The first application for 5G is handsets with superfast download. That’s not where 5G will end up - the true benefits of 5G are only likely to be fully realised by industrial applications, much of which are dependent on mmWave, dedicated small cells, enhanced ultra-reliable, low-latency communication (eURLLC) and private networks that will come with the second or third phases of 5G roll-out. But for now, traditional smartphones lead adoption.
There’s no harm in gaining the kudos of being the first to launch a 5G phone, which EE did in May, but subsequent 5G network launches have been pretty low-key affairs, perhaps because the coverage of 5G is as yet somewhat limited. Even towns and cities that are theoretically covered fall short of blanket coverage, while the use of 3.4GHz means that many areas are predominantly marked for outdoor usage.
Availability of unlimited data is being used as an enticement to buy a 5G phone by removing concerns that high-speed data consumes traditional data allowances in a matter of minutes. Yet such availability of unlimited data is now available to any customer on all the existing networks.
Compromise to be first out of the blocks
The key problem is that there are simply too few 5G devices on the market, especially affordable ones, and the initial batch of devices released is very much ‘1.0’ with limited support for the 5G bands that will be available for use in the UK in the future.
Some early 5G handsets have also been compromised to accommodate a separate 5G modem chip and antennas. An example is Huawei’s Mate 20 X 5G, which has a reduced battery capacity over its non-5G sibling.
Networks are crying out for more affordable phones. Currently there are limited options available from the likes of Qualcomm, MediaTek, Samsung and Huawei. Apple is yet to offer a 5G device at all, having been let down by Intel’s lacklustre 5G development process, which prompted Apple to purchase Intel’s failing smartphone modem business to speed things up. However, there are rumours that it is working with Qualcomm to offer a temporary 5G solution in 2020.
Qualcomm and Huawei each intend to offer mid-range chipsets with integrated 5G at the start of next year, while MediaTek’s absence in the 5G space is set to change with the introduction of the Helio M70 System On Chip (SoC) with 5G. Samsung now has its own Exynos 990 SoC with integrated 5G.
Surprisingly, Qualcomm’s next-gen Snapdragon 865 chipset retains a separate modem. This allows Qualcomm to update modem functionality on devices released later in the year, but comes at a likely cost of higher power consumption and a second chip for manufacturers to try and accommodate.
These new chipsets will support more 5G bands (in 2020, Ofcom will auction part of the 700MHz spectrum, to improve indoor and rural coverage), as well as both standalone and non-standalone 5G.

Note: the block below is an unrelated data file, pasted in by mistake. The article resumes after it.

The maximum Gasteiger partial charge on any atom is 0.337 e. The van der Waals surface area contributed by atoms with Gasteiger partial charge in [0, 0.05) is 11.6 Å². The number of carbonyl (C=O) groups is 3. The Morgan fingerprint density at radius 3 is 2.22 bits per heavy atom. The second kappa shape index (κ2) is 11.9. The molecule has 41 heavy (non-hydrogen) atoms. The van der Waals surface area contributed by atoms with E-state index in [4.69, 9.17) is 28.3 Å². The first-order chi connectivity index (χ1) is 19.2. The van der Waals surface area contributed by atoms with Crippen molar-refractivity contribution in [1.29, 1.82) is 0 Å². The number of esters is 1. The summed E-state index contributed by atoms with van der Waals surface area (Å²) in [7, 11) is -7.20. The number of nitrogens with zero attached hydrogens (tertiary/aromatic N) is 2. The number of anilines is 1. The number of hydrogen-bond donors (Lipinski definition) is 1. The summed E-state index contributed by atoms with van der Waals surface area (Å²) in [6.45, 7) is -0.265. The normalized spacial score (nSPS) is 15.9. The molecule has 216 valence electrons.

This will reduce the phone-makers’ trend of producing handset variants for different 5G bands in use around the world, and will lead to production of more global handsets that will be especially important for foreign travellers.
The new phones will be an easier sell to consumers who are less tolerant of first- generation shortfalls than are early adopters who may be more keen on bragging rights.
So far, only Huawei’s Mate 30 Pro 5G, which went on sale in November, is ready for 700 MHz. However, the trade war between China and the US that saw the removal of Google Mobile Services and therefore programs such as Google Maps, the Play store, Chrome and YouTube, resulted in no ranging of the handset by any European network.
With Qualcomm’s mid-range Snapdragon 765G SoC, with integrated 5G, we will see many new and affordable 5G handsets from the likes of Xiaomi, Nokia, Motorola, Realme, Redmi, Vivo and others in 2020. Mobile World Congress will be swimming in 5G devices.
Consumers weigh up their handset options
Later in 2020, there is likely to be a change to the current practice of offering a 4G and 5G variant of a new phone. 5G will become standard on high-end phones, and this move will filter down to entry-level models later.
Oppo wil have will have an affordable 5G phone ready for market soon.
According to staff in high-street stores, mainstream consumers are not yet ready to stump up for a 5G handset. This could be down to coverage, the fact that 4G offers ample speeds for most handset usage, or even concerns over the safety of 5G. These fears may be unfounded but are still very much a discussion point just about everywhere you look. In speed tests carried out in 5G-enabled areas, the difference between 4G and 5G is sometimes insignificant, while the low latency required for online gaming won’t be a thing until 5G is no longer combined with 4G.
It will be the phones that can operate exclusively on 5G that will take things to the next level, and the industry has perhaps jumped the gun a little by pushing all the benefits of 5G that aren’t quite achievable on the first-generation devices.
Nevertheless, 5G offers greater speeds than 4G in congested areas, which will be particularly important for 5G broadband solutions, so there are tangible benefits for early adopters. Just don’t expect 5G to truly gain traction until there are cheaper devices than the current offerings on sale, as well as more places for customers to actually use them.
This article was first published by CWJ Press as part of a series of UK5G Magazine specials comissioned by DCMS. You can access the digital version here.
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